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Google changes requirements for OEM?s, Google services should be more prominent


News by Luke Jones on Friday September 26, 2014.

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Google is reported to be changing the terms and conditions of its licensing agreements between it and Android device manufacturers. The specific change is thought to be highlighted around OEM's use Google Mobile Services such as Gmail, Maps, and other Google branded apps and services.

Google is pressing manufacturers to make its service more prominent, making it a requirement for companies to display Google's services more prominently on their devices and to make Google Search more visible.

Confidential documents viewed by The Information show Google has been adding requirements for dozens of manufacturers like Samsung Electronics, Huawei Technologies and HTC that want to build devices powered by Android. Among the new requirements for many partners: increasing the number of Google apps that must be pre-installed on the device to as many as 20, placing more Google apps on the home screen or in a prominent icon folder and making Google Search more prominent.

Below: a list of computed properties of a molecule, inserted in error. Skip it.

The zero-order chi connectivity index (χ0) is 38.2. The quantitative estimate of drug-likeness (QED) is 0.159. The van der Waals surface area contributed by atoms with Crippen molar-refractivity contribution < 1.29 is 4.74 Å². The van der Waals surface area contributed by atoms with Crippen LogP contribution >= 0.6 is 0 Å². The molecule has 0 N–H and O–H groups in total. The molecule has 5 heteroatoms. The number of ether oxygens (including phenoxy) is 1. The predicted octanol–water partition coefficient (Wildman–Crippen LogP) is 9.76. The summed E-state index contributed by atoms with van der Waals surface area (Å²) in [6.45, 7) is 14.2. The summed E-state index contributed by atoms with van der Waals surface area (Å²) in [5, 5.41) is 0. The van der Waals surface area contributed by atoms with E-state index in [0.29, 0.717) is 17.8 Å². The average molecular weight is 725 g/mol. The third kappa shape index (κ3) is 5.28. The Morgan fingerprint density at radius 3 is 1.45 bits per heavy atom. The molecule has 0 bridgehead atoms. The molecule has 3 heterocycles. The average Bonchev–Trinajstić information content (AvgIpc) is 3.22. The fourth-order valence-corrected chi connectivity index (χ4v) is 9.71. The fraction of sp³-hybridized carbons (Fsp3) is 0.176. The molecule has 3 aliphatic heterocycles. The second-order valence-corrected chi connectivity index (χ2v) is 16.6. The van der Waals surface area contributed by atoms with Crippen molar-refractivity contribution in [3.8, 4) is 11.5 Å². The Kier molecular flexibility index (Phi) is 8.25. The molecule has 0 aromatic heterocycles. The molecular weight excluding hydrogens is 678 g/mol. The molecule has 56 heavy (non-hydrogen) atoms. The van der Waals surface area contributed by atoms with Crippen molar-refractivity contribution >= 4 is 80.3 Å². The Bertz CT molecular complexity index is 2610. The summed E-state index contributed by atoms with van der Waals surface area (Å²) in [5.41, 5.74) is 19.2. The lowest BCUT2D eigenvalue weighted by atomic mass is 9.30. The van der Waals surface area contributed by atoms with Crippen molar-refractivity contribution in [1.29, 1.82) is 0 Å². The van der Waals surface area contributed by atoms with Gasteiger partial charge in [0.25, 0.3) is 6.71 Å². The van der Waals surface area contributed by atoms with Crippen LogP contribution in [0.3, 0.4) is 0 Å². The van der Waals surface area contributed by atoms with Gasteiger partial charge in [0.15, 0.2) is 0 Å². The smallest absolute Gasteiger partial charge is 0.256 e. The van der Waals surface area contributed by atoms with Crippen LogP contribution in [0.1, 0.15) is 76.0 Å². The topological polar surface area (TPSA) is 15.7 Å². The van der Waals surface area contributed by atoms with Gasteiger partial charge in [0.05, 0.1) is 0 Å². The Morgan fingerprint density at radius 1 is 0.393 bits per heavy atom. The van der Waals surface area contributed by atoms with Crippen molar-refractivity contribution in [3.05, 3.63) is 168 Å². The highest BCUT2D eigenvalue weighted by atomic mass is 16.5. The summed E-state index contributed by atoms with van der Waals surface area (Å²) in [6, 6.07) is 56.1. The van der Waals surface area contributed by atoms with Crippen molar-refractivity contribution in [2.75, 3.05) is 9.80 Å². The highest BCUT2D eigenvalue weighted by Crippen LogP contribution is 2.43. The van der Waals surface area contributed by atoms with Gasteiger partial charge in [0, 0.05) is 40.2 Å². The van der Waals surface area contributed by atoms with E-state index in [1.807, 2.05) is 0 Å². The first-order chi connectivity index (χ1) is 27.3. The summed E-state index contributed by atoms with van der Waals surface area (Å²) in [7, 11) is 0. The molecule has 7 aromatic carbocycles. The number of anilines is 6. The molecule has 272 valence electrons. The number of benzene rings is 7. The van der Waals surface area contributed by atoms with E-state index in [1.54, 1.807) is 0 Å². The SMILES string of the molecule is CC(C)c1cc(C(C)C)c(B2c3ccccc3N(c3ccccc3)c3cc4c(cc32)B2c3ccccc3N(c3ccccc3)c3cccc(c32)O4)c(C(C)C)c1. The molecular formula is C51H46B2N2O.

Whether this is a good or bad thing will depend entirely on your view of Google's services of course, although I would love to know what some of the larger OEM's think about this, Samsung for example. Of course, many of these requirements are no surprise, neither is the notion that Android is not quite as free and as open as we sometimes think, at least not the versions tied officially to Google.

If big OEM's like HTC, Samsung, etc. decide any measure is too draconian, they could probably exert enough pressure for Google to stop it. However, there is no hint that is the case this time and I expect all the manufacturers in agreement with Google will continue to toe the line.

source: The Information

 
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Luke Jones
Luke Jones is the Managing Editor at MobileBurn.com and is the person you need to speak to about the content on the site. Luke studied creative writing at degree level before carving out a reputation as a freelance tech writer. He settled here at MobileBurn, where he reviews devices and contributes to the news, as well as overseeing the site's content and direction.

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